AND Publishing: The Piracy Project at Grand Union

Artists from all disciplines take existing works and remodel them, appropriating new from old. The methods for this are hugely varied and can fall in to the purposeful or accidental. The latest exhibition at Grand Union, The Piracy Project, takes this at its core in the form of books and literature. Artist group AND Publishing have been collecting pirated books in an on-going project that explores the underbelly of international publishing. Eva Weinmayr, Lynn Harris & Andrea Francke have brought the collection to Digbeth, Birmingham tackling ideas of authorship, piracy, copyright and the legal (or illegal) connotations of book plagiarism.

Piracy Project

Exhibition View

Like a traditional library, books are placed on shelves and, like a traditional library they are split into categories. Except these categories are based upon how the books have been produced, their relationship to the source and their method of distribution. The Piracy Project examines the multiple ways books are bought and the availability of written material between countries. The majority of books in countries such as Peru and China are plagiarised and significantly cheaper than in the UK. It is estimated that every 6 books in Peru are pirated. The collection holds an autobiography by a well know Peruvian figure Jamie Bayly that has been pirated on several occasions. With larger text, different contents pages and even with two extra, uncredited chapters. The exhibition allows these editions to be seen and compared against each other.

Jamie Bayly

Imitation, forgery, subversion and modification are just some appropriation procedures that have become increasingly important as a representative device changing function or meaning. Graphic Designer Kaisa Lassinaro removed the dialogue from Robert Towne and Warren Beatty’s screenplay Shampoo. The piece is presented in the format of a Hollywood script and renamed Shampoo Silenced. The unauthorised elimination of the actor’s voice is a decisive action, transferring the function from text to minimalist art work.

From subtraction to addition. Swedish artist Kajsa Dahlberg picked up multiple copies of Virginia Wolfe’s’ novel, A room of one’s own from libraries in Berlin and compiled the marginal notes and reader annotations into one edition. The thoughts of many readers merge, making visible the perspectives and responses to the original work. It can be argued that this piece has multiple authors (although unknown to them) brought together by one instigator in which concepts of time and duration are pressed together. The potential for reader to become author is embodied in this exhibition, manifested in the act of reproduction.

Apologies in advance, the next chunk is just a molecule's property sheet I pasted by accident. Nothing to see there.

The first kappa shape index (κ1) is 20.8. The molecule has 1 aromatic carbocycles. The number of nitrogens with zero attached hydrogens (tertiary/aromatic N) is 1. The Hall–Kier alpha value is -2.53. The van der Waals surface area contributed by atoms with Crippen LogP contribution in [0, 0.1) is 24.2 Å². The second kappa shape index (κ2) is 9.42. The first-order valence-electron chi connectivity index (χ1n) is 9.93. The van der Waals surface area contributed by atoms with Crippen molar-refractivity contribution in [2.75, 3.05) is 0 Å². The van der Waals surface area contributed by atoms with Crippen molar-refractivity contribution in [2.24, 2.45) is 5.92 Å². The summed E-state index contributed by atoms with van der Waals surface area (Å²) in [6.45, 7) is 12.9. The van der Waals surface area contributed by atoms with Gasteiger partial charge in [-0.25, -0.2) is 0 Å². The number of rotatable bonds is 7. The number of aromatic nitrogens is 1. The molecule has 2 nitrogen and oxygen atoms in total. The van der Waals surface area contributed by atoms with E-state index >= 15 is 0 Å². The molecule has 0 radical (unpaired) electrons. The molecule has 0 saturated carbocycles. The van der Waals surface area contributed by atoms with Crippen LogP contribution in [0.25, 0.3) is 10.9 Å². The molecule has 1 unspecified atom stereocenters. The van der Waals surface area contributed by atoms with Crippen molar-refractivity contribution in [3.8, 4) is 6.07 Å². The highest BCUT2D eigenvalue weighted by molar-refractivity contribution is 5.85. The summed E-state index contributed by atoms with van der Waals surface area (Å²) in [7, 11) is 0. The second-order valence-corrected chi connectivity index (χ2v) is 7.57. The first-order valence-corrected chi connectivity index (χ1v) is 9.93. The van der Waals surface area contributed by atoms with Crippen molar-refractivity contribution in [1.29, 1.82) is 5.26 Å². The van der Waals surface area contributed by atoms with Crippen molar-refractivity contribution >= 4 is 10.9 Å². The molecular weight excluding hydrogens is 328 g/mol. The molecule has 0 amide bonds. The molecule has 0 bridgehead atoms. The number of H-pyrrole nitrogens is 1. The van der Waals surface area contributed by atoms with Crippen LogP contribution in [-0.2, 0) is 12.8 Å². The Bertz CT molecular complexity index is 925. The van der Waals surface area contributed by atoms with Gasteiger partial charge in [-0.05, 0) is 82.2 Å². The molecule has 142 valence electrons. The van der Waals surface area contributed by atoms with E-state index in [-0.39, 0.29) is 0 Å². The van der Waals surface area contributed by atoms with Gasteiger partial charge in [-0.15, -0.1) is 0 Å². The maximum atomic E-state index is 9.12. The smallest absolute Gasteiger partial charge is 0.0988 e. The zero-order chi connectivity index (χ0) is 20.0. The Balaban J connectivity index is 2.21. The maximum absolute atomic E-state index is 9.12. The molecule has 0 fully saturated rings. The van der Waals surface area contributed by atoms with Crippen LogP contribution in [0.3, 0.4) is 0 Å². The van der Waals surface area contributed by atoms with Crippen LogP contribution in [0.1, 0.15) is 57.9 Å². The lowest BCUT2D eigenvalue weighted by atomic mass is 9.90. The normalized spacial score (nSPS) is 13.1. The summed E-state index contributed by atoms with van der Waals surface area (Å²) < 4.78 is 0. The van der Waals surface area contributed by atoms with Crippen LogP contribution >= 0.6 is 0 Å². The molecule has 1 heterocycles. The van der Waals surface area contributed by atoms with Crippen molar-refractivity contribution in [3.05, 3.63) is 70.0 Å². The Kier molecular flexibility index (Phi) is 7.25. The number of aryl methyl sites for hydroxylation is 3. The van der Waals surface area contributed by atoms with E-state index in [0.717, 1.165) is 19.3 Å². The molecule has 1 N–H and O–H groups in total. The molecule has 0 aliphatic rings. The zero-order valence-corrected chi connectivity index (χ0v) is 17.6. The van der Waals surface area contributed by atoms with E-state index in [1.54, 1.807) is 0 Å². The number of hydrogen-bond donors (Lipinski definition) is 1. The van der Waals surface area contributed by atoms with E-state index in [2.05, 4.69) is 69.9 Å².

Intention is an important aspect of these books as the intentions of the ‘appropriator’ differ to those of the ‘initial author’ in creation, audience and distribution. Freedom, a novel by Jonathan Franzen was on sale in Britain for a week before the publishers realised it was full of mistakes. The publishers recalled and destroyed many copies that were sold before the final book was republished. The Piracy Project retains one of the pre edited books, preserving a history against its creator’s intentions.

Displayed as art objects books encourage gallery visitors to engage in a slower, yet active manner. Past associations in the way books are bought, sold and the experience of reading informs our responses. What emerges is the way in which the book format is used as a space for copying, creating an un-trusting relationship between author and reader.Copyright

Copyright is a result of this distrust. The politics of copyright are blurred and messy, what is legal or illegal? At what point does this become stealing? Who holds the authorship? The Piracy Project bends the rules to the point of breakage through publicly displaying the collection in this exhibition. They appear to be condoning plagiarism and pirated material. But in fact what AND Publishing are emphasising is how existing material is managed in which the cultural traditions of the past are constantly rewritten.

AND PUBLISHING: THE PIRACY PROJECT 6th December 2013 – 8th February 2014 at Grand Union, Birmingham. The Piracy Project collection is ongoing and can be found on-line here.

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by Laura Onions
in Focus on Europe

Wed Development by Digital Art Factory